From a post-election account: 

Milne knew her vote could lead to the end of her career, as did others. State Rep. John Edwards, who represents two towns along the Canadian border, also got the boot in what became a single-issue race. Edwards, a former state trooper, said he started to get that sinking feeling while standing at a polling place Tuesday. He noticed the averted gazes, the voters who had never turned out before, the thumbs-up signs directed at the other two candidates.

… Edwards said he has lost longtime friends. Milne has endured slurs like “queer lover” aimed at her and her 13-year-old grandson and watched her travel agency lose business.

“There are a lot of people angry with me,” she said from her home, shaking her head.

She had endured a bitter campaign, often encountering hostility while going door-to-door and finding herself alienated from former supporters and friends. She was on the right side of history, but that must have been cold comfort at the time. And, as owner of a high-profile business that served the public, she almost certainly lost some clients as well as constituents.

Marion Milne was a hard worker till the end, as reflected in this word from the Milne family: “On the day she died, Marion had an appointment to have her hair done, planned to work at her desk in the travel agency, and attend a board meeting for the U.S. Civil Rights Commission.”

I’ve written plenty about Scott Milne’s campaign, but now is not the time for partisanship. It’s a time for respect, love, and family. My best wishes to the entire Milne family and the agency, and to Scott, now faced with carrying on a long-odds campaign shadowed by the loss of his mother and business partner.

Godspeed, Marion Milne.

A conservative shitwar is breaking out

Hoo boy. Talk about your circular firing squads.

The already-measly ranks of Vermont conservatism are in danger of being decimated from within, as various worthies battle for pieces of a very tiny pie.  

I’ve reported on this in more detail at The Vermont Political Observer, but I’ll summarize for those who just want a nice warm dose of schadenfreude on this uncharacteristically chilly August night.

The first shot was fired by VTGOP Chair “Super Dave” Sunderland who, faced with something of a revolt in his ranks, sent out a letter warning fellow Republicans not to associate with the Libertarian Party. The Libs’ candidate for Governor, Dan Feliciano, is openly courting write-in votes in the Republican primary. Sunderland’s note included the following:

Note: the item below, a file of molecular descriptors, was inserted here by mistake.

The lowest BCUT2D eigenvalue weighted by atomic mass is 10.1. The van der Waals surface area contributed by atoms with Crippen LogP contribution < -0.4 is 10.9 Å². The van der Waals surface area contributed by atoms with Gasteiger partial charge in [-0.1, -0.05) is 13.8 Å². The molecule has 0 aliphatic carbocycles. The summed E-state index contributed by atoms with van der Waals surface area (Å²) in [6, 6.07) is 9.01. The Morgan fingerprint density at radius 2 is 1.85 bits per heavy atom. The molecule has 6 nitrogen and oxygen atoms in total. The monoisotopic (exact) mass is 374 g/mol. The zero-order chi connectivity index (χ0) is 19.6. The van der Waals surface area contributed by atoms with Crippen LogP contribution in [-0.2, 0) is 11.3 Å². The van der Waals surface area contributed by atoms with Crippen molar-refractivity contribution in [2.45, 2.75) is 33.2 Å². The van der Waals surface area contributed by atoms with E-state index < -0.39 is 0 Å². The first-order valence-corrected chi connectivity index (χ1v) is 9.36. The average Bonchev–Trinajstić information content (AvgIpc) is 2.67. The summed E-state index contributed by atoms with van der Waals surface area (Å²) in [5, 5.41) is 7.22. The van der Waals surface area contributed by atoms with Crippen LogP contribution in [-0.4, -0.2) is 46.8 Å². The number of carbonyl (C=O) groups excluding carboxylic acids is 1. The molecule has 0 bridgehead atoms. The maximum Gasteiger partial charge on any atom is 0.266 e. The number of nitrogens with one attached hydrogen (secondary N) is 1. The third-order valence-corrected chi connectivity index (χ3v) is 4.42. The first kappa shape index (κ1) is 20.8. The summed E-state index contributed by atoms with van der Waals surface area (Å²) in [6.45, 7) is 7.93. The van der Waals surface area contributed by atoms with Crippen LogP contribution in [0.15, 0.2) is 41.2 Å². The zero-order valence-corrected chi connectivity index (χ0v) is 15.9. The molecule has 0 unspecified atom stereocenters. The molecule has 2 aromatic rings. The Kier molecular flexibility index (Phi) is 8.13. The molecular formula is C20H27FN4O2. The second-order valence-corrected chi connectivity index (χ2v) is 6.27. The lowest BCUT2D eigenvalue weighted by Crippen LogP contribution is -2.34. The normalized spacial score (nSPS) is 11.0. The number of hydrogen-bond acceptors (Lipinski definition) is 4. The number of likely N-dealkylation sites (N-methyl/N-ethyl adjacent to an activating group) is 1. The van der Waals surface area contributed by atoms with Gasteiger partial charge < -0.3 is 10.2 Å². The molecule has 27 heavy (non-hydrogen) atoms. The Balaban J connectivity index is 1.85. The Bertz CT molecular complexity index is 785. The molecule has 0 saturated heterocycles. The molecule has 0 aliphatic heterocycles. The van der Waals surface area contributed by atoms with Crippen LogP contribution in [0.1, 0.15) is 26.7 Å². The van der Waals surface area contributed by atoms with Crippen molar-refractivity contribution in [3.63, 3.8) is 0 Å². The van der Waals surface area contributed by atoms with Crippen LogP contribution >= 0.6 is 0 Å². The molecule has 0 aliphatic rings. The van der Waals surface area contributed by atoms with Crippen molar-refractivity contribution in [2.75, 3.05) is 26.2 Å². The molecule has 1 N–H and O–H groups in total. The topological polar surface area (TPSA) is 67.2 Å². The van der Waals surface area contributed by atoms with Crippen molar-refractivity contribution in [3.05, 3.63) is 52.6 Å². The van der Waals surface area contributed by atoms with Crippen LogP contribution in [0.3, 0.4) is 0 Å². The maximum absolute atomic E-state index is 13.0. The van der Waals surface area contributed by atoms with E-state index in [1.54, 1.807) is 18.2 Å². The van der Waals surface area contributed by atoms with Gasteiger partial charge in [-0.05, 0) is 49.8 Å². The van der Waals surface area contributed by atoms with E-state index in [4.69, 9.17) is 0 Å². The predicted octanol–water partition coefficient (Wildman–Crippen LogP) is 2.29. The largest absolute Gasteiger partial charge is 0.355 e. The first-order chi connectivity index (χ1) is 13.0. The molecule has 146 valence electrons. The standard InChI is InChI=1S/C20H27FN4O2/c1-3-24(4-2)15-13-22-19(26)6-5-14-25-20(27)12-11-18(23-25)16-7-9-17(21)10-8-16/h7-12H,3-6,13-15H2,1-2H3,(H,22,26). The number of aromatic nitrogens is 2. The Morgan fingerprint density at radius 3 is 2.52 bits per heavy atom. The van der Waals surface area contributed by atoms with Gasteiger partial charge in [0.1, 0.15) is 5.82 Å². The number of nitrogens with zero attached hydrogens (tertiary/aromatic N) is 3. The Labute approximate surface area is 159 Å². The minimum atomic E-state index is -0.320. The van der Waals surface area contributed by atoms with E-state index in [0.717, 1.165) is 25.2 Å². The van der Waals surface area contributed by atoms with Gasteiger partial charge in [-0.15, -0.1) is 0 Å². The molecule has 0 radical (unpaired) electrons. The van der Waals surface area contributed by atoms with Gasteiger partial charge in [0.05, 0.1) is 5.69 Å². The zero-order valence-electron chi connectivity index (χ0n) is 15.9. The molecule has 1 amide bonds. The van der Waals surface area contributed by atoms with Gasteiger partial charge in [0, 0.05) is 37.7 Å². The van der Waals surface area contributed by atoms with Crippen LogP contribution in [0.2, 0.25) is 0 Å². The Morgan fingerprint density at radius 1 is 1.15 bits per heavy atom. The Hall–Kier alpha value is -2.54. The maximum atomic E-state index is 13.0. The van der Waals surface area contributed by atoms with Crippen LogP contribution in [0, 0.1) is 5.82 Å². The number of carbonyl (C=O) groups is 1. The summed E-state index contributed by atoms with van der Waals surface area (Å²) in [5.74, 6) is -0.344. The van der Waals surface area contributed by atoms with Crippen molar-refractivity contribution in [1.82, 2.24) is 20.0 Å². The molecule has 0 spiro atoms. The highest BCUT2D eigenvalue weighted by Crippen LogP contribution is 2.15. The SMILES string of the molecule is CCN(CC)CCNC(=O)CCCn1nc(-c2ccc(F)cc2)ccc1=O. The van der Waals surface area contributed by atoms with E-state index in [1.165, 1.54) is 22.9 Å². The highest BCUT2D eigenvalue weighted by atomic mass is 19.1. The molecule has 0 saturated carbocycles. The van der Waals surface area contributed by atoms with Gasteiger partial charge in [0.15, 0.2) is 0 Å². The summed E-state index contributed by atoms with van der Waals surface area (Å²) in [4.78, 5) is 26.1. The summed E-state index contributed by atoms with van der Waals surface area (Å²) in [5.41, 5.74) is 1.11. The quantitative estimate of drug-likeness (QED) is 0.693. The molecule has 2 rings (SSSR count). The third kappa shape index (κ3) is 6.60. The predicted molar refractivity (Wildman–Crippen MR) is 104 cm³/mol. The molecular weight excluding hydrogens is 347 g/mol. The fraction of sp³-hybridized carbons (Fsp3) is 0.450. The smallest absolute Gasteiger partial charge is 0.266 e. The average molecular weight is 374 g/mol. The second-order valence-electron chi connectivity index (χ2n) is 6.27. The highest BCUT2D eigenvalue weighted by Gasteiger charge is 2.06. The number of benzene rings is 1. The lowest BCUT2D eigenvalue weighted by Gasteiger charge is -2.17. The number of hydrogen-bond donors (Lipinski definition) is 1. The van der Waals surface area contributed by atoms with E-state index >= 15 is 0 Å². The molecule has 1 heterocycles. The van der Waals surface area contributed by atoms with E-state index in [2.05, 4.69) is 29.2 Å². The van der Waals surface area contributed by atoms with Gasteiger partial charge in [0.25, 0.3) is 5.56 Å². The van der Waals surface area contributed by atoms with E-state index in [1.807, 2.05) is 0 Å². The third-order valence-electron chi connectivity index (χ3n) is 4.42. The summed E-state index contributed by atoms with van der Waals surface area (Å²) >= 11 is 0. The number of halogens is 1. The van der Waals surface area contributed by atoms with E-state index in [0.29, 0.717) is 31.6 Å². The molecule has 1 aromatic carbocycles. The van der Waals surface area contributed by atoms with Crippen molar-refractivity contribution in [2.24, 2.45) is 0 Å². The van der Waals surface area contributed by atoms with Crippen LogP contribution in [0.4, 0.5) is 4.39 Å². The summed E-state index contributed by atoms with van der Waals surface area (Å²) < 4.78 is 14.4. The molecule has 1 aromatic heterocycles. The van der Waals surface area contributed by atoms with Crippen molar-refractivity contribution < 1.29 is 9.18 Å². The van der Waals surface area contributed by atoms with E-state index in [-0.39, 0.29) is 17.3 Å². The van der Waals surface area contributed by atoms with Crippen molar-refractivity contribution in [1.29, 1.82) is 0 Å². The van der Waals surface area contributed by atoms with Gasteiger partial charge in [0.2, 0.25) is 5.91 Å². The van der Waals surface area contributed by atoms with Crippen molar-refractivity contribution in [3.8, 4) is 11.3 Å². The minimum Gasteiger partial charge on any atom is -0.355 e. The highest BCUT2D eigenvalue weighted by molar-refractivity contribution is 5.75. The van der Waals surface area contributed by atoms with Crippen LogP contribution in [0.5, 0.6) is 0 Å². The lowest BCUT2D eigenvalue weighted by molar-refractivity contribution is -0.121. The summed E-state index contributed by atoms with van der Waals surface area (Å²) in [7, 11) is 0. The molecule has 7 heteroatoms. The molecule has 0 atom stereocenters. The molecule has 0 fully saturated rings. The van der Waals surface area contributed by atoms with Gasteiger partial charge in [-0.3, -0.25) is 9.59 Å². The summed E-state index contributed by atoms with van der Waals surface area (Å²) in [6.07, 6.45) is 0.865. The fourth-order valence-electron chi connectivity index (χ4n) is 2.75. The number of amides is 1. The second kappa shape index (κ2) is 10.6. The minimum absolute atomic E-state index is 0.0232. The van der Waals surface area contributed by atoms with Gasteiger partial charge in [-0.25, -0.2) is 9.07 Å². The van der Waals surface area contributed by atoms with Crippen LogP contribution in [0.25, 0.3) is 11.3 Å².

Let’s be clear about this:  Vermont Libertarians would release all the heroin traffickers and professional dealers who have peddled their poison on our streets.  And all those felons who were arrested, charged and brought to justice by dedicated members of law enforcement for importing and profiting from the hardest and most addictive drugs would be set free and have their criminal records expunged if the Vermont Libertarians had their way.  Then what?  You know the answer:  They’d be back at it.

That’s a rank exaggeration of the Libs’ stand on drugs. They favor decriminalization and the release of all prisoners convicted of nonviolent drug offenses. Most of the high-level bad guys are in stir for violent crimes as well as drug charges, and the Libs have no intention of releasing them.

It makes me wonder what Sunderland is so worried about. Usually, the Libs wouldn’t be worth his time. Can it be that he actually fears a Feliciano victory over Milne? If so, it speaks volumes to the state of our Grand Old Party.  

Sunderland’s rant triggered a very unfortunate reaction on Twitter by Darcie “Hack” Johnston, failed Republican operative turned Feliciano supporter.  

She brought up Republican Scott Milne’s youthful violations — which happened more than thirty years ago — and painted Milne as “more likely to be in favor of illicit hardcore drugs” than Feliciano.

An extremely low blow, that, even by the Hack’s standards. And Feliciano, rather than disavowing those gutter tactics, basically echoed Johnston’s words.

And the cherry on this shit sundae? The Freeploid’s Terri Hallenbeck reports an emerging split in Libertarian ranks over Feliciano’s solicitation of Republican support, and his failure to support key parts of the Lib platform. (Including their stand on drugs.)

To sum up, we have Republicans battling each other in very harsh terms, we have the party’s choice for Governor in a very serious fight with an unknown Libertarian for the Republican nomination, and we have the tiny Libertarian Party itself splitting over Feliciano’s candidacy.

Should be an entertaining last couple of weeks before the primary. Get your popcorn ready.